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Betting On UNLV May Be Legal By Winter

4 August 2000

by Cy Ryan

CARSON CITY, Nevada – Aug. 4, 2000 -- Betting in Nevada casinos on UNLV and University of Nevada, Reno, football games will continue to be illegal this fall, but the ban may be lifted in time for basketball season.

Brian Sandoval, chairman of the Nevada Gaming Commission, said Thursday he will hold hearings in October and November on lifting the prohibition against wagering on Nevada teams, a regulation that dates back to the 1950s.

Sandoval wants to wait until Congress recesses to see if federal legislation is adopted to stop betting on all college games. That would make any action in Nevada moot.

Sens. John McCain, R-Ariz., and Sam Brownback, R-Kan., are trying to push through legislation this year to outlaw betting on college sports. They tried last week but fell short of setting up a vote on the issue. Sen. Harry Reid, D-Nev., said the bill won't get through this year.

Congress is in adjournment until September. After that the Senate has just five weeks of work time left. The anti-college betting bill could be reintroduced next year.

One of the arguments backers of the betting ban use is that Nevada regulations prohibit betting on local teams. Yet the state allow wagering on teams across the country.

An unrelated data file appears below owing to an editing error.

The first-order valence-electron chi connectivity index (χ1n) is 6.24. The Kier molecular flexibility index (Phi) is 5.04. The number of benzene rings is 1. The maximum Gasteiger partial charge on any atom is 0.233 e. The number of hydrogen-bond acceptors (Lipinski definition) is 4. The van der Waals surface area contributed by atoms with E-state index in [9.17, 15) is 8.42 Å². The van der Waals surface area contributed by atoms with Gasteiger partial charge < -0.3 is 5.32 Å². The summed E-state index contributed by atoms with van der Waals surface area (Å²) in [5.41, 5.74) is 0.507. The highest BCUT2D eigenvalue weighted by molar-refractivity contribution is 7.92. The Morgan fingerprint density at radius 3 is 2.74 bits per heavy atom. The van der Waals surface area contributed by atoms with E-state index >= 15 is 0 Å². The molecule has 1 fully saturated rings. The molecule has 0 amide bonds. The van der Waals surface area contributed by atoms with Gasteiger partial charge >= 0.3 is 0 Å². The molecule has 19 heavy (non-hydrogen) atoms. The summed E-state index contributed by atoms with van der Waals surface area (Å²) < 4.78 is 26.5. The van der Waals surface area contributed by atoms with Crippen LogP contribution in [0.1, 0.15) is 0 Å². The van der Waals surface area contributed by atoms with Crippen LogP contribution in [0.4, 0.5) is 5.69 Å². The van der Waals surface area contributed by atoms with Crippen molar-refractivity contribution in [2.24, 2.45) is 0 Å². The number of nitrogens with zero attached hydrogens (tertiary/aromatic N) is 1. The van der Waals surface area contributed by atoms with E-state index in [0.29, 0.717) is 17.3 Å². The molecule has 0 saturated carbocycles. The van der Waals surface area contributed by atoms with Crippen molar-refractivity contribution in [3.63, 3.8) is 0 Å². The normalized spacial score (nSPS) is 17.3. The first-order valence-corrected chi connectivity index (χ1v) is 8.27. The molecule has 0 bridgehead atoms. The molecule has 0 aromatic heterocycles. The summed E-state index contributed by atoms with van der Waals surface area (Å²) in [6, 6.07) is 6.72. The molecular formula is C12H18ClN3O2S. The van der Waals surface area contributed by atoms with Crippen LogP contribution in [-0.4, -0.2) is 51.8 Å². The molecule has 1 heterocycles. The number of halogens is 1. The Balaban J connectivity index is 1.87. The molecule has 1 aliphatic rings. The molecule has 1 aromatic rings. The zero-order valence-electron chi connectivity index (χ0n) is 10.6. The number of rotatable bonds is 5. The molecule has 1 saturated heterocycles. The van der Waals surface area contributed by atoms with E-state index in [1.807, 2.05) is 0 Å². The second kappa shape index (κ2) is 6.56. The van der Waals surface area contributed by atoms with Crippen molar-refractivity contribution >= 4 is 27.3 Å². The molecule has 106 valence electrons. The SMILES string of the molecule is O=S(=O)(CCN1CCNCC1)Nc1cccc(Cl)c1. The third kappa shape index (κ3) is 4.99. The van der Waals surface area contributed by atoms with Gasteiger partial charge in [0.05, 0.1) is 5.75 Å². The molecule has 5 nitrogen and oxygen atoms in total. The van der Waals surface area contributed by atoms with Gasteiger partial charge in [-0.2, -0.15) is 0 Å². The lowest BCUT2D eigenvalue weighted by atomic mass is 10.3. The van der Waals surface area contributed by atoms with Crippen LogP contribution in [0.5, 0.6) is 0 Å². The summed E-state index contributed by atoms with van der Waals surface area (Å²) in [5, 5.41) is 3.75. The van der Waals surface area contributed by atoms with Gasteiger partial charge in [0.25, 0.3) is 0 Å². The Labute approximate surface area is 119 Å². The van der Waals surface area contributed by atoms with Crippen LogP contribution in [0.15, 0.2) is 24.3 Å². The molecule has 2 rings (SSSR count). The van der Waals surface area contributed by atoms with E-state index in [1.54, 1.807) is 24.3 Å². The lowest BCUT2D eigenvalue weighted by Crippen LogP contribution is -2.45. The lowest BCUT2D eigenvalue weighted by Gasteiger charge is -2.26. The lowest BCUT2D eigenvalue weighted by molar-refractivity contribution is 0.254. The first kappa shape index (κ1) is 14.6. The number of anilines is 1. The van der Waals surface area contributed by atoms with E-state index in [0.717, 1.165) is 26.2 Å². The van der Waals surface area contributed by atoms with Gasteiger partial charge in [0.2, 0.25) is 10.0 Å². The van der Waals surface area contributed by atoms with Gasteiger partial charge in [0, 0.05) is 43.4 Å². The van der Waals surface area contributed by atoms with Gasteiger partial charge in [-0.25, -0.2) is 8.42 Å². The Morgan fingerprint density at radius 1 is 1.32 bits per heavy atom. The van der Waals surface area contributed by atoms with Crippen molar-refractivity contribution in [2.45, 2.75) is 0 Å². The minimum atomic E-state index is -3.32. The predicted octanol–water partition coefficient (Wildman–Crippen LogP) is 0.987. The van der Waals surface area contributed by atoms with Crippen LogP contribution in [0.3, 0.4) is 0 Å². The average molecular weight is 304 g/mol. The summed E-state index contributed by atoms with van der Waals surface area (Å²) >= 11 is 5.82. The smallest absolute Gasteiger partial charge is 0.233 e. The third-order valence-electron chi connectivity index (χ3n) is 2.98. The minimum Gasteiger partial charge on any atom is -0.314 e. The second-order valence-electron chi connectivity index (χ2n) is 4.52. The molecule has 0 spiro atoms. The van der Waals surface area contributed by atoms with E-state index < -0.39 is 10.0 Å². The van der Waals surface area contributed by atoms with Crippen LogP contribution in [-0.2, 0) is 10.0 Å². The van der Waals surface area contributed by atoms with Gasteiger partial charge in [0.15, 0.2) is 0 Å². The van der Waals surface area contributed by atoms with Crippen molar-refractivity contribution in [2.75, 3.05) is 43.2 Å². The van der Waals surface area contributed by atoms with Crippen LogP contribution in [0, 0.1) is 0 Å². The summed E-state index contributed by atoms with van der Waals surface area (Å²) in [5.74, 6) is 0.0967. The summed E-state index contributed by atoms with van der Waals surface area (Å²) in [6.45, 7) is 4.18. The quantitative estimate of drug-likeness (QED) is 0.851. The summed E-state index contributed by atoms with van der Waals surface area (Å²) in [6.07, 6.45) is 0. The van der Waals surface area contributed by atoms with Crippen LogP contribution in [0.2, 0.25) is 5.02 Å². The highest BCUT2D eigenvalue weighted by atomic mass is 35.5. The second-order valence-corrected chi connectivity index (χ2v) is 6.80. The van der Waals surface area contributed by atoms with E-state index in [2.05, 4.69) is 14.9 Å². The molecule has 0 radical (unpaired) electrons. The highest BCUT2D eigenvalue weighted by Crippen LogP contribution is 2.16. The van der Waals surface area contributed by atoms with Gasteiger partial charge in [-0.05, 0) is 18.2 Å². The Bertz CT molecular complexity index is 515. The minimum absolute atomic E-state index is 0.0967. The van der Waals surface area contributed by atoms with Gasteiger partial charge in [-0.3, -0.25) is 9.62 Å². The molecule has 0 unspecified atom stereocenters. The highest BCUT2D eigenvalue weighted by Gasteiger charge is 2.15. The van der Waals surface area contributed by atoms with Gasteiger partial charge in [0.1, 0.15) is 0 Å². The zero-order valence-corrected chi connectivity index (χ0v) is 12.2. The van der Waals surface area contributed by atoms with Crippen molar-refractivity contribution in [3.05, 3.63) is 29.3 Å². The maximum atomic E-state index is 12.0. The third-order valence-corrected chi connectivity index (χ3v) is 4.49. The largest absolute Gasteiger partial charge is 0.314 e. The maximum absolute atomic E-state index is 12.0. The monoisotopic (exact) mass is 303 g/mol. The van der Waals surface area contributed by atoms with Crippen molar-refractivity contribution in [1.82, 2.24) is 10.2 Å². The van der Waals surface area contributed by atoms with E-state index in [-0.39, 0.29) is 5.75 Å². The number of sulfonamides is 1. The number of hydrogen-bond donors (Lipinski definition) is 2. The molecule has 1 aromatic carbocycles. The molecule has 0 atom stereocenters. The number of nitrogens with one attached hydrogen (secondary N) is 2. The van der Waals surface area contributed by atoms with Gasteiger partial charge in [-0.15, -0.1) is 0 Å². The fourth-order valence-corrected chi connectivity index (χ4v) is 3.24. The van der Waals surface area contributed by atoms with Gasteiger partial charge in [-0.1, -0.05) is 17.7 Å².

McCain and Brownback feel there is widespread betting by students on campuses nationally and this makes student athletes susceptible to the temptations of game fixing. Yet Nevada protects its own athletes by not permitting betting on its teams, they say.

Sandoval intends to hold hearings in Carson City and Las Vegas on the regulation, which then could be adopted by the commission. By that time the regular football season would be over.

The gaming chairman said allowing betting on Nevada teams would actually increase the protection of athletes.

At present betters can place wagers on Nevada teams through the Internet or illegal bookies. If wagering was legal, Sandoval said gaming regulators would be able to monitor the point spreads to see if there is any wide swings that would indicate possible game fixing or point shaving.

Sandoval said the McCain-Brownback bill does nothing to curb the illegal betting in other states. Its only focus is on Nevada sports books.

The betting prohibition in Nevada dates back to the late 1950s when there was a small population, and there was a perception of a close association between players and the public. There was a fear that bettors could get inside information to help them with their betting choices, Sandoval said.

But the state has grown, and Nevada has a sophisticated regulatory system that can detect any irregularities, Sandoval said.

He said the change in the regulation was initially prompted by the McCain-Brownback legislation, but further analysis showed there were other benefits to wiping out the ban of more than 40 years.

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